3. It is the mark of a healthy community to evolve and question its own purposes, practices, and reasons for being. The identification of scientists with ‘scientists’ did not happen until the 1800s (when the word ‘scientist’ appeared in print). Prior to this, they were known as ‘natural philosophers’ (as the Philosophical Transactions of the Royal Society testify). Many reasons explain this, but one reason is almost certainly that the (perception of) knowledge(s) they were ‘trading in’ changed: they had arguably been doing science since the 1600s (and before), but it is how they perceived the epistemology of that science that changed.

    Is the knowledge (epistemology) that EAP trades in changing/different to EFL? If it is, or is perceived to be, then I think Gemma is right to ask what it is an EAP person does, and for whom, and in what context. And this questioning justifies reflection and an investment in research. IMHO.

    Liked by 3 people

  4. Thanks Gemma for this post, including the summary of the discussion on the list. I want to respond to one of the points arising from that.

    Maybe I misunderstood your comments, but I think experience matters a lot in EAP. Maybe I feel this very strongly precisely because I’m still within the first two years of teaching EAP (with virtually no prior ELF teaching) and my learning curve is still steep. So why does experience matter? Because you have moments of realisations all the time – hopefully, that is, I’m not saying that experience *automatically* makes you a better TEAP, as Gemma implies: experience is not necessarily equal to expertise and competency.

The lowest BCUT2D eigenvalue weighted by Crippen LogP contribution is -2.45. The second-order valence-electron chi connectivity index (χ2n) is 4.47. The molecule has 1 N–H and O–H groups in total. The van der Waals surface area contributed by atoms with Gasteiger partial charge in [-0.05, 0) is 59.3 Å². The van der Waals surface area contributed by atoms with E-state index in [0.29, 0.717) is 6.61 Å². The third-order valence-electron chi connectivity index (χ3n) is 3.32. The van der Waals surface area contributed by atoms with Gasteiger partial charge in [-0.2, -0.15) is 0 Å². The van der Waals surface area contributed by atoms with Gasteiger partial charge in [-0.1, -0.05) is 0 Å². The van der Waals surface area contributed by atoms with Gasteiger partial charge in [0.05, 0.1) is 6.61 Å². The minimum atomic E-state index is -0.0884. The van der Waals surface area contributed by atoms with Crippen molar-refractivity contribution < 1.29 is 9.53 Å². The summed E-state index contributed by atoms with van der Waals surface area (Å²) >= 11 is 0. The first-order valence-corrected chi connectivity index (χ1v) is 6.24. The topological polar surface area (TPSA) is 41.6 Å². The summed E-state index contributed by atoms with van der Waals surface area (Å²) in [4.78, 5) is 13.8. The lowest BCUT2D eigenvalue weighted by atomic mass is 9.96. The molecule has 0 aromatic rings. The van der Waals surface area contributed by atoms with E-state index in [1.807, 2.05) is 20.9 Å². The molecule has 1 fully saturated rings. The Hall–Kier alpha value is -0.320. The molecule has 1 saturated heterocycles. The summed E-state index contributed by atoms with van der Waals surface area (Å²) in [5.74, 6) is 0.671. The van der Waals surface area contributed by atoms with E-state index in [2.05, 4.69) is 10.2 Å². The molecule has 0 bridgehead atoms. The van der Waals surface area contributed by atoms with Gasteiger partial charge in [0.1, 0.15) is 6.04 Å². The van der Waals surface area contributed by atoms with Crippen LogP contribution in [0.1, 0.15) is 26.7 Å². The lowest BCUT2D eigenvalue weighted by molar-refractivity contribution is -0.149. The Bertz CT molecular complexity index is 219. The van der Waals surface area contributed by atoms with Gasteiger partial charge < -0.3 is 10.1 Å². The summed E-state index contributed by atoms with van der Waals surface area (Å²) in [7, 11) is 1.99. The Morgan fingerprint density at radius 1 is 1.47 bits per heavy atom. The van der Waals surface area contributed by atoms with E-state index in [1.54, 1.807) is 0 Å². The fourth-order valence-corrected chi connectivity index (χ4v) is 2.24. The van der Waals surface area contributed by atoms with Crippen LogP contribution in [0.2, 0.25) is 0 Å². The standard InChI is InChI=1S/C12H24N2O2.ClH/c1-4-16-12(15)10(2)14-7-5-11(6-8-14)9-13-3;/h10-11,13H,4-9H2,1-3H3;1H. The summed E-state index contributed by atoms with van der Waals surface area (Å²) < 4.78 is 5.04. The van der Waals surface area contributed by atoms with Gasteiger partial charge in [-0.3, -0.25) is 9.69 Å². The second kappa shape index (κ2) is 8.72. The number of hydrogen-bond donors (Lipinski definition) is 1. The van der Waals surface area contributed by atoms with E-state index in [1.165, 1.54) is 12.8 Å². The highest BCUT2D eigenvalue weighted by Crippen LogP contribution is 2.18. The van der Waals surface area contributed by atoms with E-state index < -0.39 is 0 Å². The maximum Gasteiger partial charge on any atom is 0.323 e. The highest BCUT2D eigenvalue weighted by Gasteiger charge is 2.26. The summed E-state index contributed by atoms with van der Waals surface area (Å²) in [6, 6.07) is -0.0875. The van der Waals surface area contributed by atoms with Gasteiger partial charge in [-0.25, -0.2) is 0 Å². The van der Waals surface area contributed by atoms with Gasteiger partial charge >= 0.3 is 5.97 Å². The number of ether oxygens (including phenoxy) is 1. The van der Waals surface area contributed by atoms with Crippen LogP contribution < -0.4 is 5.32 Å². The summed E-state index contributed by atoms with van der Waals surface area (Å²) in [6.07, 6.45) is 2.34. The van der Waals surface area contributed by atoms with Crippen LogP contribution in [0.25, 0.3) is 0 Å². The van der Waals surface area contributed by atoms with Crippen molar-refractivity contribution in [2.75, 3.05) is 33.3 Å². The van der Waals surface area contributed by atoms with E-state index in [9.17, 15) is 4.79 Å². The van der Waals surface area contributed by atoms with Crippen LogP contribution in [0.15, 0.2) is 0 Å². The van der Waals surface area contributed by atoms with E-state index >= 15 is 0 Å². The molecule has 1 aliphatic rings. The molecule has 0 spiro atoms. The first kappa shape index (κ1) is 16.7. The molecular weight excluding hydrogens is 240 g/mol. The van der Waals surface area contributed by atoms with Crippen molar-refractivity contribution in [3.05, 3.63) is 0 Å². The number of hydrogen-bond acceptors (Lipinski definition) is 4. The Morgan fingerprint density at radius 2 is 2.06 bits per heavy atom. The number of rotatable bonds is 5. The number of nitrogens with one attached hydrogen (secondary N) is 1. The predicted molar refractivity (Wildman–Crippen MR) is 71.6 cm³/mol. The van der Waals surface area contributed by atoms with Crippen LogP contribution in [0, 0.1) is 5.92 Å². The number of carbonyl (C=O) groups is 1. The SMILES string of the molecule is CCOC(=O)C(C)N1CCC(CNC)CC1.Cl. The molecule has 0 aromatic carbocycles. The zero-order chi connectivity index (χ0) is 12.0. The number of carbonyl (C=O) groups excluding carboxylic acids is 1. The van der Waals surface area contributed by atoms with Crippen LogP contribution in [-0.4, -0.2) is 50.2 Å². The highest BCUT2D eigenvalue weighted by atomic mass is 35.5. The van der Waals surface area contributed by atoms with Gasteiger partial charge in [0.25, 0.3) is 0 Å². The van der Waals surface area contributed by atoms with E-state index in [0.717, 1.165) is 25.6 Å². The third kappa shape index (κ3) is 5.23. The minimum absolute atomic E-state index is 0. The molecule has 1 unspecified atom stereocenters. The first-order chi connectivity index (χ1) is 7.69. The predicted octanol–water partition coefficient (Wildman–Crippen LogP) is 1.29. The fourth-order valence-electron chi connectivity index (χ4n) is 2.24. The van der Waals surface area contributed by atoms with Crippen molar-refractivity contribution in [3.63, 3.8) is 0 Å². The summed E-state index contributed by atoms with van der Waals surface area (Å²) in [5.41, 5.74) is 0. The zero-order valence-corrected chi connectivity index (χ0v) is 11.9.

One random example: When preparing my first cohort of students for an SPSE essay (exam), I realised very late in the process, maybe a week or two before the exam, how best to structure the essay and *why*. Naturally, my next cohort could benefit from this insight because they got better instruction earlier on (in my view), whether or not the content that I taught was better / more useful than what the first cohort got, simply because I understood more.